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The relation between inflammatory bowel disease (IBD), mainly ulcerative colitis, and primary sclerosing cholangitis (PSC) is particularly close, as approximately two thirds of patients with PSC have, or will develop, ulcerative colitis, and PSC occurs in approximately 3–7% of patients with ulcerative colitis. In a large Swedish epidemiological study, approximately 5.5% of patients with extensive colitis had PSC.1 Despite the close relation the aetiology of both diseases is unknown.
It is well established that patients with ulcerative colitis have an increased risk of developing colorectal carcinoma. The two major risk factors that have been identified in the development of neoplasia are duration of disease and the extent of colitis. Additional risk factors have been described such as the presence of colonic epithelial cell dysplasia and early onset of colitis. It has been suggested that pharmacological treatment for ulcerative colitis may reduce the risk of colorectal cancer.2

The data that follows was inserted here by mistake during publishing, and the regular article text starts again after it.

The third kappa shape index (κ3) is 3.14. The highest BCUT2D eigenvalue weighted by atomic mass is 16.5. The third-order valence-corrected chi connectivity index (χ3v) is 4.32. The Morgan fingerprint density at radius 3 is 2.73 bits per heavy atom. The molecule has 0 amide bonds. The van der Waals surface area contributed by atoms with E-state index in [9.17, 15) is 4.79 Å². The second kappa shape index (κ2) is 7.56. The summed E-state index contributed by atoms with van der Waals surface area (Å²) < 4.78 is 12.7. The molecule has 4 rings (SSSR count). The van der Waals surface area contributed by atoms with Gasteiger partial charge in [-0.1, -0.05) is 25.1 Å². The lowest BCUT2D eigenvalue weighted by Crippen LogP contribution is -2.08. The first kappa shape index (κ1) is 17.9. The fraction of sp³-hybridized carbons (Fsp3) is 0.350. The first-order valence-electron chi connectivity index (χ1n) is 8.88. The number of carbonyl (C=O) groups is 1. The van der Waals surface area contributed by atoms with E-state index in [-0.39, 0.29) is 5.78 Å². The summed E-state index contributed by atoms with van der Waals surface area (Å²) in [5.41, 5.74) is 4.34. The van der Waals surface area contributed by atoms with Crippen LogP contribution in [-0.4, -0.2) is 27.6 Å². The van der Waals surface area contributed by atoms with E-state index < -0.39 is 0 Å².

Recently, the presence of PSC has been suggested to increase the risk of dysplasia and colorectal cancer in patients with ulcerative colitis.3 In the initial reports from Sweden the absolute cumulative risk of developing colorectal dysplasia/carcinoma in the PSC/ulcerative colitis group was 9%, 31% and 50%, respectively after 10, 20 and 25 years of disease duration. In the group with ulcerative colitis only, the corresponding risk was 2%, 5% and 10%, respectively.3 Moreover, 10 of the patients with PSC developed cholangiocarcinoma, all but one having ulcerative colitis, whereas in the control group of patients with ulcerative colitis, no cholangiocarcinoma occurred. This suggests that patients with PSC have an increased neoplastic potential to develop cholangiocarcinoma and colon cancer. These findings have been confirmed by a number of other studies from North America.4 5 However, conflicting data were provided by the Mayo Clinic.6 Loftus et al pointed out that previous studies have been limited by small sample size and the possibility of referral bias. They identified 178 patients with PSC who were stratified by geographical area of residence and were followed up to determine survival and development of colorectal cancer.6 As expected, the relative risk of colorectal cancer was increased 10-fold in those patients who had PSC and ulcerative colitis, but there was no increased risk in patients who had PSC alone.6 The number of cancers observed was similar to those expected in patients with ulcerative colitis.